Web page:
3. Beef Noodle Soup with Knife-Cut Noodles (红烧牛肉刀削面 ) from Noodle Bull (很牛) on Fumin Lu, Shanghai. I will admit that this is not the best bowl of beef noodle soup I have ever had in my life, but there’s something that was comforting time after time going here. I love the ambiance. I love that it reminds me of home (meaning, home home, not just the U.S.). I love that it’s clean. I love that I never got food poisoning here. It was my escape away from China, ironically, just momentarily.

In case you’re wondering, Master Kong’s noodles is also up there. Flavor-wise I actually strongly prefer Master Kong (as everyone who knew me in Shanghai knows), but overall, Noodle Bull wins the spot because I can’t post something for which I don’t have a picture for! And the reason why I don’t have a picture is becuase Master Kong doesn’t let you take pictures of their food (and I did finally have that 100-rmb bowl of noodles which was out-of-this-world amazing — fatty, fall-off-the-bone beef!!! Thank you Annie & Bob for treating me and E!!!).

红烧牛肉刀削面 (Beef Noodle Soup with Knife-Cut Noodles)

4. Mangosteen from a street vendor in Shanghai. How is it that I never knew about this delicious fruit? It is amazing — all of its succulent, tender white meat. I love how it peels open via a bit of pressure and splitting it open. It’s pretty cute too. But if you let it ripen too much, it gets really hard and impossible to open.


4. Mapo Tofu (蔴坡豆腐) from Di Shui Dong (滴水洞 ) on Maoming Nan Lu, Shanghai. How did mapo tofu ever make it onto my list? This dish forever changed my perception of mapo tofu as an Americanized version of Chinese food. Di Shui Dong, perhaps my favorite restaurant in Shanghai, perfects this with a hefty amount of spiciness and meatiness. Absolutely perfect over rice.

蔴坡豆腐 (Mapo Tofu)

5. Cold Chicken with Spicy Oil (口水鸡) from Spice Spirit (麻辣诱惑) on Huaihai Lu, Shanghai. I love this dish nearly everywhere, but I think I love it most at Spice Spirit. I first had Spice Spirit in Beijing, since one of our restaurant locations was right across the walkway from it in Sanlitun. It’s super, super spicy, but one of those very “开胃” (“appetite opening”) dishes that you can’t stop eating in spite of the numbing and spicy flavors.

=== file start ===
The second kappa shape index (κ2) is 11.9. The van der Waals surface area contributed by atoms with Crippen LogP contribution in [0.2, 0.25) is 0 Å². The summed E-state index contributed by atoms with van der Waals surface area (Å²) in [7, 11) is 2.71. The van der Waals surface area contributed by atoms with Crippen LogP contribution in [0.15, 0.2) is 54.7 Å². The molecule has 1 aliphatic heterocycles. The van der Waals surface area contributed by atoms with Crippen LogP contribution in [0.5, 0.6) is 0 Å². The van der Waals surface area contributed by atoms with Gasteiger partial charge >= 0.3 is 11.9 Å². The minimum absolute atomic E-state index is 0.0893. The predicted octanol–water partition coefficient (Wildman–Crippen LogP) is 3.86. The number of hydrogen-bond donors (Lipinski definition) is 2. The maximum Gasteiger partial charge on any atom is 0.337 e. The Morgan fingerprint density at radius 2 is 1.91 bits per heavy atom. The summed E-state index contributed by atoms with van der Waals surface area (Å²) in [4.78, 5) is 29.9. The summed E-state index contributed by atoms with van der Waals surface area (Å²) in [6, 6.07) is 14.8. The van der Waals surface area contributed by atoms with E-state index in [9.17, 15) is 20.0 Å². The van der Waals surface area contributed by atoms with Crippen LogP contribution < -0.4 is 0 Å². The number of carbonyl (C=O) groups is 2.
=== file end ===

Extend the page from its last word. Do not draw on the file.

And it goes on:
口水鸡 (Cold Chicken with Spicy Oil)

6. Spicy Fried Chicken (辣子鸡) from Di Shui Dong (滴水洞 ) on Maoming Nan Lu, Shanghai. Also another dish that I love almost everywhere I went to have it in China. Note, I said in China. It isn’t the same at all in Sichuan restaurants in the States. Di Shui Dong is technically Hunan food, too, so I think technically shouldn’t be as spicy as Sichuan places, but it’s definitely spicier than any Sichuan version I’ve had in the U.S.

辣子鸡 (Spicy Fried Chicken)

7. Gelato from La Creme Milano on Shaanxi Lu, Shanghai. This place is run by Italians, and it’s really cute and chic. They also do delivery. One time, E and I ordered 200 rmb worth of yogurt and mango flavored gelato (my two favorite flavors there probably), and devoured it in about two to three days. Perfect in the midst of Shanghai summer, but equally desirable in the middle of wet Shanghai winters.

Caramel & Yogurt Gelato

8. Dali Chicken with Garlic & Veggies from Lost Heaven, Shanghai. This place is a bit pricier than the other places I mentioned above — and more high-end — but really good Yunnan food. (Like I know what Yunnan food is supposed to taste like…) But really, it’s very good for what now serves as my basis for Yunnan-flavor food. I love the interior of this place too. This is from the location on the Bund, but they also have a location on Gaoyao Lu. I couldn’t take a very good picture because it’s really dark inside.

Dali Chicken with Garlic & Veggies

9. Coffee Pop from Ele in Korea town, New York City. Need I say more? Two of my favorite things, once again, combined ingeniously to create a miraculous dessert! Coffee and Sprite! What a winner. Equally delicious when made at home (and cheaper, too).

coffee pop

10. Army stew (budae jjigae) from Nolboo Restaurant in Ansan, Korea. No list is complete without Korea to represent. This was the highlight of my meals in Korea. It was apparently a dish concocted during the Korean War, a dish that combined canned foods from U.S. army soldiers to the Koreans, including things like spam and hot dogs, with their more traditional Korean stews. Read more about it on Wikipedia.

south korea - day 1 - ansan

And that’s the list! What’re your top ten of twenty ten?